A backlash against pornography is building up in Sweden . . . and it is led by the very people who in the early 1960s campaigned for such material to be freed.
Recently cooperative associations across the nation moved to ban two mass-circulation sex magazines from their stores. Prosecutions are pending against several porn shops in Stockholm for allegedly displaying their wares to ordinary passers-by. And a new law has banned child pornography.
Former sexual radical Hans Nestius, chairman of the National Association for Sexual Information, is calling for some forms of pornography to be outlawed. Ironically, he and his organization led the fight to repeal the law on the offending of decency and morality, which previously held pornography in check.
The law fell out of use and was formally repealed in 1971. Mr. Nestius marks the 10th anniversary of repeal with regret.
"We wanted everything to be free; we wanted light and air," says Mr. Nestius. "But now I realize that pornography doesn't stand for sexual freedom, for openness, for sexual radicalism -- as I used to maintain. Free pornography is a contradiction in terms. . . ."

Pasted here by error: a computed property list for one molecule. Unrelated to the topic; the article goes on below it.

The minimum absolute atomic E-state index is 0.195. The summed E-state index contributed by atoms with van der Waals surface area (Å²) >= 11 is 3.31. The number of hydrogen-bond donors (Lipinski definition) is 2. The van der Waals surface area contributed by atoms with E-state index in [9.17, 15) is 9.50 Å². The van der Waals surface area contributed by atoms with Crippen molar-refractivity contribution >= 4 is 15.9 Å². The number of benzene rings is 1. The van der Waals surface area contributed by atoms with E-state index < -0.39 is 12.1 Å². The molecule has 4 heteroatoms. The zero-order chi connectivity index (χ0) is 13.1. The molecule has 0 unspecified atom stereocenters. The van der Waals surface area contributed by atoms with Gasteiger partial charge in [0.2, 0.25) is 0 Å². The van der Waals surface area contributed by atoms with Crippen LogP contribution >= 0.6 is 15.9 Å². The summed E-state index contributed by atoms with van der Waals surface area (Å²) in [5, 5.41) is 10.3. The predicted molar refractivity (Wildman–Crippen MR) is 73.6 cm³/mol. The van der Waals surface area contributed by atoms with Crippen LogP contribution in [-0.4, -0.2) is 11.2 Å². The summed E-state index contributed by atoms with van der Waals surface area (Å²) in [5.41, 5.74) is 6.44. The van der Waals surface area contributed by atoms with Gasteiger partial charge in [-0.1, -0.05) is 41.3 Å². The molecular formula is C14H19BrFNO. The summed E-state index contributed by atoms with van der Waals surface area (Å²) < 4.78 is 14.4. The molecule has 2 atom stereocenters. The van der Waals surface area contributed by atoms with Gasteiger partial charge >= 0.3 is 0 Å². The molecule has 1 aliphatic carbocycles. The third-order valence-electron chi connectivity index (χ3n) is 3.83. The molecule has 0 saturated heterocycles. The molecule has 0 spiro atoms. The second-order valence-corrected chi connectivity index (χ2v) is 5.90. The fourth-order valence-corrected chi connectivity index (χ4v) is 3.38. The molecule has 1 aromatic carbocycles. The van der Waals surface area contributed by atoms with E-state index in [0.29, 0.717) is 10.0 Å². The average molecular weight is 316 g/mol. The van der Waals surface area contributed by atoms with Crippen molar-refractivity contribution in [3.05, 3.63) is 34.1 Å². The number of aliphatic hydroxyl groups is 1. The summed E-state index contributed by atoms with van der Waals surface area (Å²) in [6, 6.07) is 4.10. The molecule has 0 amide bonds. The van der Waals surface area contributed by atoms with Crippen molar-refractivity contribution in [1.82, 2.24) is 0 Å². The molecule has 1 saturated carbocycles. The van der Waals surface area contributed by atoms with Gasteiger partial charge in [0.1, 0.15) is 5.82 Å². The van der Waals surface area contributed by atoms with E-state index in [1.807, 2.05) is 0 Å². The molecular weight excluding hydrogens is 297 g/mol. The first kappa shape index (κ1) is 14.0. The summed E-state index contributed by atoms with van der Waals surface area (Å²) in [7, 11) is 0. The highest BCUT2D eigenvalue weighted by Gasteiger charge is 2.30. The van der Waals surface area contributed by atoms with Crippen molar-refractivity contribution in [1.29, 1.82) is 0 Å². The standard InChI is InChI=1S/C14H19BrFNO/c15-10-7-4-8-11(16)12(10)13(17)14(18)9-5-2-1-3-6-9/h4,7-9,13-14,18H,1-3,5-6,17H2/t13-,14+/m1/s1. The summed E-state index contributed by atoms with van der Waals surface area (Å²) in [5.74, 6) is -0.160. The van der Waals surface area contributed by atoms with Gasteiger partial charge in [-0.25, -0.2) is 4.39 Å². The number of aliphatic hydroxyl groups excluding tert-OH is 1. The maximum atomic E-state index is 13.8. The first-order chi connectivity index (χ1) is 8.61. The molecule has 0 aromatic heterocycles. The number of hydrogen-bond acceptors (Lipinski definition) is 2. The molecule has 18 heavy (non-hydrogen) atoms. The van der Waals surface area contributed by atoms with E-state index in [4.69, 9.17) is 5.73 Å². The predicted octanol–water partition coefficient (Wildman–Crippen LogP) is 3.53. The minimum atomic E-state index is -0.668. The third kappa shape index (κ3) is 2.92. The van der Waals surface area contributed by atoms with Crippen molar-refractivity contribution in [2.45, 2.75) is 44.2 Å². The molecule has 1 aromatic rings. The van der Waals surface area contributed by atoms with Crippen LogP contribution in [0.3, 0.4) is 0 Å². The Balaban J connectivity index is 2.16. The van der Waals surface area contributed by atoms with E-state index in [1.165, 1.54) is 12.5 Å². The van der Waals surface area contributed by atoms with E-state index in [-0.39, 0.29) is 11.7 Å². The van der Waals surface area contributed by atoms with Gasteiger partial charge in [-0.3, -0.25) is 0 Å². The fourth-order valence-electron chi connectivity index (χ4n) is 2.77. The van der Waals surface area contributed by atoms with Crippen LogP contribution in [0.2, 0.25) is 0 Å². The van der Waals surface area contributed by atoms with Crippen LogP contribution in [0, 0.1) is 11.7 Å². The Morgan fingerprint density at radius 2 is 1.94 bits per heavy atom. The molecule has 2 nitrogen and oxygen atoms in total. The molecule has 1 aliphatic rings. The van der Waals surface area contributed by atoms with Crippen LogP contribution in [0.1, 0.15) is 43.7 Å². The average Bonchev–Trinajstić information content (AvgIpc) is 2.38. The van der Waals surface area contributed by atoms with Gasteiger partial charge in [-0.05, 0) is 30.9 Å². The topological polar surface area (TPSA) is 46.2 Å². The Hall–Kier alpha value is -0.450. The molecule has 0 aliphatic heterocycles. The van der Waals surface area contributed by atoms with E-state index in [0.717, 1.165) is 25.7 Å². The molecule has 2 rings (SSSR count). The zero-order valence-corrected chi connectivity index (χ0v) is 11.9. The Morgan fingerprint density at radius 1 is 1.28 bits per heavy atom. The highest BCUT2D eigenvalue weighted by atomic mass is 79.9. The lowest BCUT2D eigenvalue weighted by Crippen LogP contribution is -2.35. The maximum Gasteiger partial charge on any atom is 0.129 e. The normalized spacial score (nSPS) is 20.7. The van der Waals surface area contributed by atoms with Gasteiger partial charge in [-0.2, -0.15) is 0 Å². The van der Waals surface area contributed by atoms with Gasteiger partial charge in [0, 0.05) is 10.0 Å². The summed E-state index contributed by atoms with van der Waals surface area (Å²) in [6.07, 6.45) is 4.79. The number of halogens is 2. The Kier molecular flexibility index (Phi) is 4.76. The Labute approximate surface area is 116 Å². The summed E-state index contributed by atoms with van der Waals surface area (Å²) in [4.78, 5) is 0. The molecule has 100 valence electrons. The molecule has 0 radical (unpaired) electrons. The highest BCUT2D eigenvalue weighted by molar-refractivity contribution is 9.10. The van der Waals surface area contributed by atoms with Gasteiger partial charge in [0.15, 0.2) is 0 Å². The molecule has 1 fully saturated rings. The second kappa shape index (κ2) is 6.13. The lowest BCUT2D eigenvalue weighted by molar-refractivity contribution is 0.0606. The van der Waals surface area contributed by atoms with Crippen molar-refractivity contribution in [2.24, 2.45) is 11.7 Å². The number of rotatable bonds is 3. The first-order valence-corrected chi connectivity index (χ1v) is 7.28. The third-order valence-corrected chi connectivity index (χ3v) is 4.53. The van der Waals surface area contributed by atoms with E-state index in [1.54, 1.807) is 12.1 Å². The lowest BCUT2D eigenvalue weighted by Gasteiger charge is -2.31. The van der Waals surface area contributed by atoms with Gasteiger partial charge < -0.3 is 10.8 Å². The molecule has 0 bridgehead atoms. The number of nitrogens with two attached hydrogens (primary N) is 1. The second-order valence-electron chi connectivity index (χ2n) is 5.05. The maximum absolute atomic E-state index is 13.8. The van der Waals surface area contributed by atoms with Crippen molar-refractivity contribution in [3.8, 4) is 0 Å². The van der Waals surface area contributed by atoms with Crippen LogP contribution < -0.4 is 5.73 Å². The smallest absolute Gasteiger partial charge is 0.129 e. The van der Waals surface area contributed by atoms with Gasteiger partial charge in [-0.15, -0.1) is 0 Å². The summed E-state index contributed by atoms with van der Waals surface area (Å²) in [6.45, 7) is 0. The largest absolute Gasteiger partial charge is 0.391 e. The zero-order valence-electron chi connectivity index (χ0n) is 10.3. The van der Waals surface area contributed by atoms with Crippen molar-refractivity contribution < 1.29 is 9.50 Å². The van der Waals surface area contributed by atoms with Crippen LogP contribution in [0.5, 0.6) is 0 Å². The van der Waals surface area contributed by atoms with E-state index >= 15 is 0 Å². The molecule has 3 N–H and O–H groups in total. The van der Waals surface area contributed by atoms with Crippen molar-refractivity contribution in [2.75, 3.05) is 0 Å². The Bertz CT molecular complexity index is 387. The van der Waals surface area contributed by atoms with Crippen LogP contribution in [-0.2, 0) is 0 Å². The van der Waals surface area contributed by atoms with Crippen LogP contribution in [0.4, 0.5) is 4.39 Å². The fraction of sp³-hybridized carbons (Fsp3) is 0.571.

Mr. Nestius now discounts all the arguments he once used in the fight to free pornography.
"Free pornography doesn't lead to a decrease in rape and other crimes against women," he said. "Rape has gone up because pornography encourages men to think of a woman as an object to be used for sexual gratification."
He also thought back in the '60s that a greater availability of pornography would lead to a decline in prostitution. But, he says, "Prostitution has also increased. This is both as a result of attitudes encouraged by the porn mags and because prostitutes can advertise in some of the magazines."
Another former sex radical, Maj Fant, national secretary of the association, sums up: "I don't think pornography fulfills a need. It encourages c ontempt for women. It degrades the men who purchase it."